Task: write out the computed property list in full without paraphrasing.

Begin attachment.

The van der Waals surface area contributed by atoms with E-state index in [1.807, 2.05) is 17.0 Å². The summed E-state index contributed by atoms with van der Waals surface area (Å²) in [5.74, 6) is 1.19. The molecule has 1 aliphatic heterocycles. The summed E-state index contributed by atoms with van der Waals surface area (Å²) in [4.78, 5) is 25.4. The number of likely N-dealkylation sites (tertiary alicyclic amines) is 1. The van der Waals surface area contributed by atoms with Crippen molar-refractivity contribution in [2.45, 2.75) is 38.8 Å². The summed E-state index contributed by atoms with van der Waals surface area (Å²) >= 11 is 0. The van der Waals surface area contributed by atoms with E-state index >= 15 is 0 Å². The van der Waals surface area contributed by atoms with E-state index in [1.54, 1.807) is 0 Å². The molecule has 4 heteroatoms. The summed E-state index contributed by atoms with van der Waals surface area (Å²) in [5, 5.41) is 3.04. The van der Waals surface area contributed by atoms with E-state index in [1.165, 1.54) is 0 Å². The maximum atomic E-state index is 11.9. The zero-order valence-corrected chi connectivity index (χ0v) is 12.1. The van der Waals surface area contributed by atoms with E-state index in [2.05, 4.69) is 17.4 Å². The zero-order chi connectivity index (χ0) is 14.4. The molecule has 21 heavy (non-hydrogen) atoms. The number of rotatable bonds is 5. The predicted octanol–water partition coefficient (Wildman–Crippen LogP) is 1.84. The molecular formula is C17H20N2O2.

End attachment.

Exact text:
The van der Waals surface area contributed by atoms with E-state index in [1.807, 2.05) is 17.0 Å². The summed E-state index contributed by atoms with van der Waals surface area (Å²) in [5.74, 6) is 1.19. The molecule has 1 aliphatic heterocycles. The summed E-state index contributed by atoms with van der Waals surface area (Å²) in [4.78, 5) is 25.4. The number of likely N-dealkylation sites (tertiary alicyclic amines) is 1. The van der Waals surface area contributed by atoms with Crippen molar-refractivity contribution in [2.45, 2.75) is 38.8 Å². The summed E-state index contributed by atoms with van der Waals surface area (Å²) >= 11 is 0. The van der Waals surface area contributed by atoms with E-state index >= 15 is 0 Å². The van der Waals surface area contributed by atoms with E-state index in [1.54, 1.807) is 0 Å². The molecule has 4 heteroatoms. The summed E-state index contributed by atoms with van der Waals surface area (Å²) in [5, 5.41) is 3.04. The van der Waals surface area contributed by atoms with E-state index in [1.165, 1.54) is 0 Å². The maximum atomic E-state index is 11.9. The zero-order valence-corrected chi connectivity index (χ0v) is 12.1. The van der Waals surface area contributed by atoms with E-state index in [2.05, 4.69) is 17.4 Å². The zero-order chi connectivity index (χ0) is 14.4. The molecule has 21 heavy (non-hydrogen) atoms. The number of rotatable bonds is 5. The predicted octanol–water partition coefficient (Wildman–Crippen LogP) is 1.84. The molecular formula is C17H20N2O2.